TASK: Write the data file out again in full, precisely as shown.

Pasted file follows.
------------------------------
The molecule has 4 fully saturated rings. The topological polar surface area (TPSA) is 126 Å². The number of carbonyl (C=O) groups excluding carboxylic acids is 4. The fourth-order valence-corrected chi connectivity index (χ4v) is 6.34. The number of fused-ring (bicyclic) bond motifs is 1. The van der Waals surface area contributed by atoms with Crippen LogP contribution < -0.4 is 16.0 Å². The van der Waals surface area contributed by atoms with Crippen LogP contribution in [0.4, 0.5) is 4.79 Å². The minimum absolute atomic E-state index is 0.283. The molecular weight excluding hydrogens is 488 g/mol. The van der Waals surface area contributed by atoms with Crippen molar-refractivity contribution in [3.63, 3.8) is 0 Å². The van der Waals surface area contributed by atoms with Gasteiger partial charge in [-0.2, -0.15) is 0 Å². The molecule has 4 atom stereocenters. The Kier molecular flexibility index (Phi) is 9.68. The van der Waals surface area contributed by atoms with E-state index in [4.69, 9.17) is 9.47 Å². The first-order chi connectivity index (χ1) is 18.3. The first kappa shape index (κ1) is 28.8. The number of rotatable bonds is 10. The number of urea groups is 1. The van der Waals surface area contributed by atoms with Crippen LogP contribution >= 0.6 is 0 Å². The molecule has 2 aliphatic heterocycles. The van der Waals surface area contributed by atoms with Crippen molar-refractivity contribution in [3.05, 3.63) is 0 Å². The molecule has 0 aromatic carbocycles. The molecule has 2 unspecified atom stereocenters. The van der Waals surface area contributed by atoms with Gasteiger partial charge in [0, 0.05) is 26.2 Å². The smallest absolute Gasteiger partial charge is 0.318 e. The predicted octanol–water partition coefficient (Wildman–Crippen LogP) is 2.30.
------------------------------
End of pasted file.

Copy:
The molecule has 4 fully saturated rings. The topological polar surface area (TPSA) is 126 Å². The number of carbonyl (C=O) groups excluding carboxylic acids is 4. The fourth-order valence-corrected chi connectivity index (χ4v) is 6.34. The number of fused-ring (bicyclic) bond motifs is 1. The van der Waals surface area contributed by atoms with Crippen LogP contribution < -0.4 is 16.0 Å². The van der Waals surface area contributed by atoms with Crippen LogP contribution in [0.4, 0.5) is 4.79 Å². The minimum absolute atomic E-state index is 0.283. The molecular weight excluding hydrogens is 488 g/mol. The van der Waals surface area contributed by atoms with Crippen molar-refractivity contribution in [3.63, 3.8) is 0 Å². The van der Waals surface area contributed by atoms with Gasteiger partial charge in [-0.2, -0.15) is 0 Å². The molecule has 4 atom stereocenters. The Kier molecular flexibility index (Phi) is 9.68. The van der Waals surface area contributed by atoms with E-state index in [4.69, 9.17) is 9.47 Å². The first-order chi connectivity index (χ1) is 18.3. The first kappa shape index (κ1) is 28.8. The number of rotatable bonds is 10. The number of urea groups is 1. The van der Waals surface area contributed by atoms with Crippen LogP contribution >= 0.6 is 0 Å². The molecule has 2 aliphatic heterocycles. The van der Waals surface area contributed by atoms with Crippen molar-refractivity contribution in [3.05, 3.63) is 0 Å². The molecule has 0 aromatic carbocycles. The molecule has 2 unspecified atom stereocenters. The van der Waals surface area contributed by atoms with Gasteiger partial charge in [0, 0.05) is 26.2 Å². The smallest absolute Gasteiger partial charge is 0.318 e. The predicted octanol–water partition coefficient (Wildman–Crippen LogP) is 2.30.